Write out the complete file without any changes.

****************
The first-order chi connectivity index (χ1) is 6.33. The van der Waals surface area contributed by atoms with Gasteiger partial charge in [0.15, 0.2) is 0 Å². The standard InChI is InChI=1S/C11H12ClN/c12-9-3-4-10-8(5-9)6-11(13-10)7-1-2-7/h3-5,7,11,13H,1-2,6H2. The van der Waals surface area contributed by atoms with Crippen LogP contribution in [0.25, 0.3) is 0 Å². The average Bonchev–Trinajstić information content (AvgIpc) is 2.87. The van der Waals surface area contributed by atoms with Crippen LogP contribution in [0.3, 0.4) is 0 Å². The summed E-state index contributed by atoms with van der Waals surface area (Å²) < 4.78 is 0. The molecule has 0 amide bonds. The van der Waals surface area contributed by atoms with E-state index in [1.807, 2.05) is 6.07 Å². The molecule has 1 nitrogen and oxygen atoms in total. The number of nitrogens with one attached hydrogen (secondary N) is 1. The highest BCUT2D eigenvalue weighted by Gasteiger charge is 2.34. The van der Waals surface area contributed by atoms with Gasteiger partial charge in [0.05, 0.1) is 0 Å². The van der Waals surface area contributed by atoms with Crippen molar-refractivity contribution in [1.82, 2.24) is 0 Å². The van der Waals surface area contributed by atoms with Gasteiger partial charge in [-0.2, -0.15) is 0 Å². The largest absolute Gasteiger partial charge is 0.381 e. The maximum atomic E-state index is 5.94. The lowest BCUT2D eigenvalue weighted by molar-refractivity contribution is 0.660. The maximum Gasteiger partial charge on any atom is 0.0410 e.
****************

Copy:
The first-order chi connectivity index (χ1) is 6.33. The van der Waals surface area contributed by atoms with Gasteiger partial charge in [0.15, 0.2) is 0 Å². The standard InChI is InChI=1S/C11H12ClN/c12-9-3-4-10-8(5-9)6-11(13-10)7-1-2-7/h3-5,7,11,13H,1-2,6H2. The van der Waals surface area contributed by atoms with Crippen LogP contribution in [0.25, 0.3) is 0 Å². The average Bonchev–Trinajstić information content (AvgIpc) is 2.87. The van der Waals surface area contributed by atoms with Crippen LogP contribution in [0.3, 0.4) is 0 Å². The summed E-state index contributed by atoms with van der Waals surface area (Å²) < 4.78 is 0. The molecule has 0 amide bonds. The van der Waals surface area contributed by atoms with E-state index in [1.807, 2.05) is 6.07 Å². The molecule has 1 nitrogen and oxygen atoms in total. The number of nitrogens with one attached hydrogen (secondary N) is 1. The highest BCUT2D eigenvalue weighted by Gasteiger charge is 2.34. The van der Waals surface area contributed by atoms with Gasteiger partial charge in [0.05, 0.1) is 0 Å². The van der Waals surface area contributed by atoms with Crippen molar-refractivity contribution in [1.82, 2.24) is 0 Å². The van der Waals surface area contributed by atoms with Gasteiger partial charge in [-0.2, -0.15) is 0 Å². The largest absolute Gasteiger partial charge is 0.381 e. The maximum atomic E-state index is 5.94. The lowest BCUT2D eigenvalue weighted by molar-refractivity contribution is 0.660. The maximum Gasteiger partial charge on any atom is 0.0410 e.